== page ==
This is especially for the lower levels, but upper levels can benefit from this as well. With ESL, making sentences can be difficult especially if students don’t understand what each part of a sentence is and why. Here are some sentence building activities and strategies to try. Practice makes perfect!
- Stretch a Sentence – please click on link. This is a good way for students to create longer sentences and understand the ordering of a sentence.
- Categories (subject) – there are many ways to create categories, but for a simple example, students can focus on subject. Subject means who is the sentence about? Who is doing the action? Brainstorm different kinds of subjects. Subjects CAN be non-living things or places! But to start out easy, maybe just write about people and things. You can mind map subjects. Have students find subjects in sentences in their reading, creating them, in their gallery book, etc. They can highlight or make a shape to represent subject.
- Categories (verb) – going off of subject, the same can apply for verbs. Have students brainstorm what verbs are. You could also include a mini lesson on tenses if there is time. Again, students can highlight or draw shapes when finding verbs. Explain that verbs can also be internal, not always physically outward. ex: felt, heard, love, think, etc.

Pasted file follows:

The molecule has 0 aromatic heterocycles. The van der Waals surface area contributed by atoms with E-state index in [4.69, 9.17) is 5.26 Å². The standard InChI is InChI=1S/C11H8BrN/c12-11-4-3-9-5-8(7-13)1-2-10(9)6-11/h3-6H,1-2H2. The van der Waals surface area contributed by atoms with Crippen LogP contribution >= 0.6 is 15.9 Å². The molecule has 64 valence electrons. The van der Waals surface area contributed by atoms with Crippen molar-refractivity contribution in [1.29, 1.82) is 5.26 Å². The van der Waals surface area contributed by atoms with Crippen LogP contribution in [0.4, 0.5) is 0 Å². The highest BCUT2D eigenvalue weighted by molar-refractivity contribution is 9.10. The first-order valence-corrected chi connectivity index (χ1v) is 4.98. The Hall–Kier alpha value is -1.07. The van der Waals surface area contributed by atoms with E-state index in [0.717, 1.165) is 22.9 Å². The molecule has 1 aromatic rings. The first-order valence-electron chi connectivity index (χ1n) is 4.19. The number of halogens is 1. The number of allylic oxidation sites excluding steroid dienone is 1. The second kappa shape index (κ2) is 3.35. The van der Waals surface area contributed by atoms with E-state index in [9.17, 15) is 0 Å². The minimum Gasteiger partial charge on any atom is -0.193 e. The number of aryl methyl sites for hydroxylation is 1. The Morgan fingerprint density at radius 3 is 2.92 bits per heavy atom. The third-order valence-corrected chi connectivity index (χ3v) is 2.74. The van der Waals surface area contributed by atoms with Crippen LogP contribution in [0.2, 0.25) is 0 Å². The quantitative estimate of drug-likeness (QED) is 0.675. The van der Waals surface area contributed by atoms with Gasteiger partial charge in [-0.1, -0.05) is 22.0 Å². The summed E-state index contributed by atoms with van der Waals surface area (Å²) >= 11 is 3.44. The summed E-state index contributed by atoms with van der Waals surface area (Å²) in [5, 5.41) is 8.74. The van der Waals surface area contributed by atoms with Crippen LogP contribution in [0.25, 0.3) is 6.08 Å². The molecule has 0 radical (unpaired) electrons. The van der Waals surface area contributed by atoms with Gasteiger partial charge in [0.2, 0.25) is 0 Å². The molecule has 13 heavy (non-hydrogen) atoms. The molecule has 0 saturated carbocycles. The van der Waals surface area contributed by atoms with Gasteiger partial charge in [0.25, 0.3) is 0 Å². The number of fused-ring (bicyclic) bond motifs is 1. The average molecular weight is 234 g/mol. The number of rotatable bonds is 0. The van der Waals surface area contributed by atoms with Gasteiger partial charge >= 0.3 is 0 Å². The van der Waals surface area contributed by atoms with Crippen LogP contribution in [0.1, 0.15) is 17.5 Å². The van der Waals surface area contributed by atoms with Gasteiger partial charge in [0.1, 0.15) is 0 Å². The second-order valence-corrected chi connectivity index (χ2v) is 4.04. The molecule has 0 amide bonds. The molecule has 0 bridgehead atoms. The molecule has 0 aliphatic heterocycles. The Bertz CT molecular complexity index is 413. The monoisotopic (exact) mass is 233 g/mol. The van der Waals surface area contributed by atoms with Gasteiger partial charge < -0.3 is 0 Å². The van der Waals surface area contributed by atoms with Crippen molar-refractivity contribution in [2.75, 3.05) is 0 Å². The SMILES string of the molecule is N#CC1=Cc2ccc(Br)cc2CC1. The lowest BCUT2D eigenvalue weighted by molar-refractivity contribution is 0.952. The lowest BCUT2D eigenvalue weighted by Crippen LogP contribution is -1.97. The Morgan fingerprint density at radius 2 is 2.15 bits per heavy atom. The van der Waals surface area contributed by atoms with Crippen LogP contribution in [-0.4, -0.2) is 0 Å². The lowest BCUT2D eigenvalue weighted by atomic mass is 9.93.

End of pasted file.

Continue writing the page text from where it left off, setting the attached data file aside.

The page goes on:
- Categories (object) – object can be very tricky as sometimes, object is an object phrase. More information about its role here.
- Order of Adjectives – this can be a fun activity for students as this can make for a veryyyyy looongggg sentence! In English, we use adjectives in a specific order, otherwise it doesn’t sound right. The order usually follows: Quantity or number, Quality or opinion, Size, Age, Shape, Color, Proper adjective (often nationality, other place of origin, or material), Purpose or qualifier as described on this website. example: There were five, ugly, large, 1-month-old, square, brown, German, cardboard, art boxes. Have students describe something very simple but by using as many of these adjectives in order. Students can then draw a picture of that object. Some worksheets to get you started can be found here.
- Unscrambling – unscrambling sentences forces students to really understand the meaning of words and the order of a sentence. You can definitely create your own in class or there are several worksheets (some fill in the blank) that can be writing or even cut out and glue. Site 1. Site 2.